For many people and for many centuries the Collegiate Church of St Matthew in
Midlothian, commonly called Rosslyn Chapel, though never completed and existing
now only after a history of neglect, near ruin and restoration - sometimes too casual, at
others too thorough -, stands as the most romantic and picturesque monument of late
medieval Scotland. In a sense the building has become an icon of its age yet it is a
monument which, as a piece of architecture that is unique, has been interpreted and
understood in different ways at different times.
The primary intention of this study is two fold: to examine and record the range of
historical and visual evidence that exists to sustain the perception of Rosslyn as a
uniquely valuable and evocative structure; and to evaluate, through the discussion of
this evidence, the changing cultural climate and understanding of the `meaning of
architecture' as expressed by the various images that the building has generated as an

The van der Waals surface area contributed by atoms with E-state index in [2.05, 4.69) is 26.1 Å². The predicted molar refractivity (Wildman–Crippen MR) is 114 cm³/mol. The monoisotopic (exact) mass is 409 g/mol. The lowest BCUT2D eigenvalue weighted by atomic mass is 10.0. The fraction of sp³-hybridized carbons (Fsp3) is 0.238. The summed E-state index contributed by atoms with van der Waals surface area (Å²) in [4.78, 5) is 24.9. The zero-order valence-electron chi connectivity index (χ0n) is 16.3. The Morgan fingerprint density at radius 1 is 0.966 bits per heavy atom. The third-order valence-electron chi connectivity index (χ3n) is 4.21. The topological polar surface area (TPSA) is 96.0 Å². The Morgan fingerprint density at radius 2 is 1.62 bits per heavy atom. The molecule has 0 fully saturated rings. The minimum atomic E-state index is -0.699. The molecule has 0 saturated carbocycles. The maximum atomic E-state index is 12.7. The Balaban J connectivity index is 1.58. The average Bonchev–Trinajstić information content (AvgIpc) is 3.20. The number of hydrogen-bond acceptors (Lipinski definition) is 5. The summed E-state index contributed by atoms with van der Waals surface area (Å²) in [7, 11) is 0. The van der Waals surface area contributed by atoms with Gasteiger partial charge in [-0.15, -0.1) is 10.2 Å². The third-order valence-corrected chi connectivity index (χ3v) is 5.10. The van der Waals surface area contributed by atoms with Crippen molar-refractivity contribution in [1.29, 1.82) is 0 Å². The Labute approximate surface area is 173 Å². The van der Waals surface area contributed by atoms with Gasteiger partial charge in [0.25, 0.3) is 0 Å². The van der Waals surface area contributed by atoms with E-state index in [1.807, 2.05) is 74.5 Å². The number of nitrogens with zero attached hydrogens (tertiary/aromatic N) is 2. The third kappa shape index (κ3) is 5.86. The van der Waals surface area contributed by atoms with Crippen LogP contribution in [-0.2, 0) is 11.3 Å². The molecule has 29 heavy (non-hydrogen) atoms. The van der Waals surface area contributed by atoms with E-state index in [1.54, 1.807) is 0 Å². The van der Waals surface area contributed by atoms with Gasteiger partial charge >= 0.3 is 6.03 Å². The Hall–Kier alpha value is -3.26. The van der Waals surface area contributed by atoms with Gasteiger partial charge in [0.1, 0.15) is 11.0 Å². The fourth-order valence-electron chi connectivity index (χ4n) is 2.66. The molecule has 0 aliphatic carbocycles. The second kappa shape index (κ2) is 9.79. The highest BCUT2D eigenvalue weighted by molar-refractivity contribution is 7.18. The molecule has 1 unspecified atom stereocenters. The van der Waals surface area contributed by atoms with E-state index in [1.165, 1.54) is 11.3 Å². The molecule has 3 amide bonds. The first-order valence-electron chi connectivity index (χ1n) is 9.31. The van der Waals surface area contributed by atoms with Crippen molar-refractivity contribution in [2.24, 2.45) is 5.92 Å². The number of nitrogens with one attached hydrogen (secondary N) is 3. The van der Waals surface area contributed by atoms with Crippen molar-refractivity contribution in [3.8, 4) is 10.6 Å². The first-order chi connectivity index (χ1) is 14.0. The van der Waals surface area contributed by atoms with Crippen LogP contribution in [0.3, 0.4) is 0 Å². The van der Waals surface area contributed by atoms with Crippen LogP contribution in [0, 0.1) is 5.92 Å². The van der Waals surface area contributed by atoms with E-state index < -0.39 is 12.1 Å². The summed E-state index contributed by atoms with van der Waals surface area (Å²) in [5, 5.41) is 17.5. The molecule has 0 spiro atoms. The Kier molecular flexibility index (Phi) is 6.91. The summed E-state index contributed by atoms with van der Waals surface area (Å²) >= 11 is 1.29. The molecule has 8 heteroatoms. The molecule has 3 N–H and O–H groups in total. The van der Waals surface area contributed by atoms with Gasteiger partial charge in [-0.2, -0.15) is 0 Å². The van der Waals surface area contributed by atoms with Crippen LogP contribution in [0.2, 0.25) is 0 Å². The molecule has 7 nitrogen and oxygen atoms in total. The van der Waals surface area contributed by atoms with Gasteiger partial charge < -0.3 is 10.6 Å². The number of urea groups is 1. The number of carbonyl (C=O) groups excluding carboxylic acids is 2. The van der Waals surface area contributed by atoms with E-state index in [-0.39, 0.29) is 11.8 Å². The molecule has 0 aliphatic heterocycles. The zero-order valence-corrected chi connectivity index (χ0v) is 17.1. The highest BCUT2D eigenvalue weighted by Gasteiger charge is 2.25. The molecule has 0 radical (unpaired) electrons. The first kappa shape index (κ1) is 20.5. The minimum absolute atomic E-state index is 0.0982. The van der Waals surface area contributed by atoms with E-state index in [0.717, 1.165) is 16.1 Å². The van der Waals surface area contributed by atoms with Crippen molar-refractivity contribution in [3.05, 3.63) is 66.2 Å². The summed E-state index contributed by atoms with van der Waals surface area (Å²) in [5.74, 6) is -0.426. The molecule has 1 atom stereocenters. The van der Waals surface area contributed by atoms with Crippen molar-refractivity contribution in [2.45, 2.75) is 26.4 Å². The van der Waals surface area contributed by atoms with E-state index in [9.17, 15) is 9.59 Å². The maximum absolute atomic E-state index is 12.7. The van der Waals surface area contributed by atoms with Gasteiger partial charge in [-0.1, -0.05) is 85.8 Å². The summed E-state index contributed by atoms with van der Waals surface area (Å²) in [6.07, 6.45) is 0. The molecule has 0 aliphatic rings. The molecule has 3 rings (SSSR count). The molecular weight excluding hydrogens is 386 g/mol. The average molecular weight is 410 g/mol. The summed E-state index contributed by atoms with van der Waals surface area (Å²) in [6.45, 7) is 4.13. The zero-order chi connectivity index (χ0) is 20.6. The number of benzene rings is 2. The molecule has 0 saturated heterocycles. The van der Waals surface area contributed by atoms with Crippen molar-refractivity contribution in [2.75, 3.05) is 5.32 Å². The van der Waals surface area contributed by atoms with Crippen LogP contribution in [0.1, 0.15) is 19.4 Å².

The study proceeds in four chapters, each investigating a different category: 1, an
historical and descriptive account; 2, the visual evidence which amplifies our
knowledge not only of the Chapel but also of the cultural preferences existing at
different times and at different moments in British and Scottish taste; 3, the changing
conceptions of the Chapel from antiquarian and picturesque perspectives; 4, the conflict
of values on aesthetic, historical, or technical grounds, occasioned by the conservation
of the fabric.
In such a critical analysis Rosslyn Chapel becomes a changing cultural icon for
succeeding generations of architects, architectural critics and amateurs and a touchstone
for essential value judgements, made both in European and in national, Scottish terms.